JACKSONVILLE, Fla. (AP) Michael Whitehead was still getting over the sting of losing out on his shot to play in the U.S. Open when his phone rang Tuesday in Texas with news that took a little while to digest.
Tiger Woods had withdrawn from the U.S. Open.
Would he like to play?
"It's kind of surreal," Whitehead said "I just got a phone call from the USGA asking if I wanted to play in the U.S. Open because a spot had come open. I said, 'Um, yes.' She said Tiger had withdrawn from the Open - that was the implication, at least. So, 'Thanks, Tiger.' I guess I'm glad he was listening to his doctors."
Woods decided not to play, saying his left knee and Achilles have not fully recovered and he didn't want to risk further injury. It's the first time Woods will not be at the U.S. Open since 1994.
Whitehead, who just graduated from Rice with a degree in sports management, barely made it through a playoff in the first stage of 18-hole local qualifying and had signed up for the 36-hole qualifier in Ohio, figuring there would be more spots available because of all the PGA Tour players at that site.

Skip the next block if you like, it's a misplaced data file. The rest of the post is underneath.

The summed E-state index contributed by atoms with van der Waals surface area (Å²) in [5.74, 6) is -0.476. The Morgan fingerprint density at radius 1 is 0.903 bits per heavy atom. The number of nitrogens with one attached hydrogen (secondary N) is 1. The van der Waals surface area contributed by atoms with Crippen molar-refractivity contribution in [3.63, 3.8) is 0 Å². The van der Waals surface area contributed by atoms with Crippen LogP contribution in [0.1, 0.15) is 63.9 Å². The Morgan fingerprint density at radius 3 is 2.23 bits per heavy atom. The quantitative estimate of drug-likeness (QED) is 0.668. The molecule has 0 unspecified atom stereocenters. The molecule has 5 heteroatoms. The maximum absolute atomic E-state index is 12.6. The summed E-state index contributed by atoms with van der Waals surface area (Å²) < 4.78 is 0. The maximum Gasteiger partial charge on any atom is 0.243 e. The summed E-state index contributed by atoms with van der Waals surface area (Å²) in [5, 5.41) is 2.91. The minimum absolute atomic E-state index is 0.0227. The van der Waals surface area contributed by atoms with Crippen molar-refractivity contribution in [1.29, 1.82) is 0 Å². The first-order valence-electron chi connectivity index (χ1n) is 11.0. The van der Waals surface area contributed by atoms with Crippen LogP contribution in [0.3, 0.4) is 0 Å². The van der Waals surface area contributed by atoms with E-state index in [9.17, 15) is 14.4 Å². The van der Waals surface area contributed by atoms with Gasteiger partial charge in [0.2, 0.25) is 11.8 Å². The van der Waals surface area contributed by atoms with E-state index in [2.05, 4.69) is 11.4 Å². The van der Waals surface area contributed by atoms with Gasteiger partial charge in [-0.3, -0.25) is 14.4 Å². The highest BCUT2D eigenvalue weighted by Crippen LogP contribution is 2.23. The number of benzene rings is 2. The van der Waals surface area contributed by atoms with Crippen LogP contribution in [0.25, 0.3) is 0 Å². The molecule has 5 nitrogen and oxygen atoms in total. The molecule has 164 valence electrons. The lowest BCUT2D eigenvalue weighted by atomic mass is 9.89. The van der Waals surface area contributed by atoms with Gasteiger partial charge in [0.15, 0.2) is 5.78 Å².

Instead, he was moved to Dallas Athletic Club. He wound up in a three-man playoff for the final two spots with tour players Harrison Frazar and Greg Chalmers, but on the first extra hole, Whitehead nearly hit his approach into a hazard and had to scramble for a bogey. He was eliminated and had to settle for being first alternate, with no idea how high up on the alternate list he would be.
"It didn't feel very good," he said. "To have come so far and almost have it, and then not have a very good hole. Praise God it turned out the way it did."
Whitehead was busy making travel arrangements to get to Congressional on Monday. The biggest tournament he ever played before this was the U.S. Amateur last summer at Chambers Bay, where he failed to qualify for match play.
Next week, he'll be alongside Phil Mickelson, Luke Donald and defending champion Graeme McDowell on one of the biggest stages in golf. His hope for a practice round is Ben Crane, whom he has met in the College Golf Fellowship program.
It's almost happening more quickly than he can imagine.
First came the close call at local qualifying. Whitehead then turned pro, graduated from college and now is on his way to the U.S. Open. After that? He is getting married in July, then playing mini-tours to get ready for PGA Tour qualifying in the fall.
"It's a good start to the summer," he said.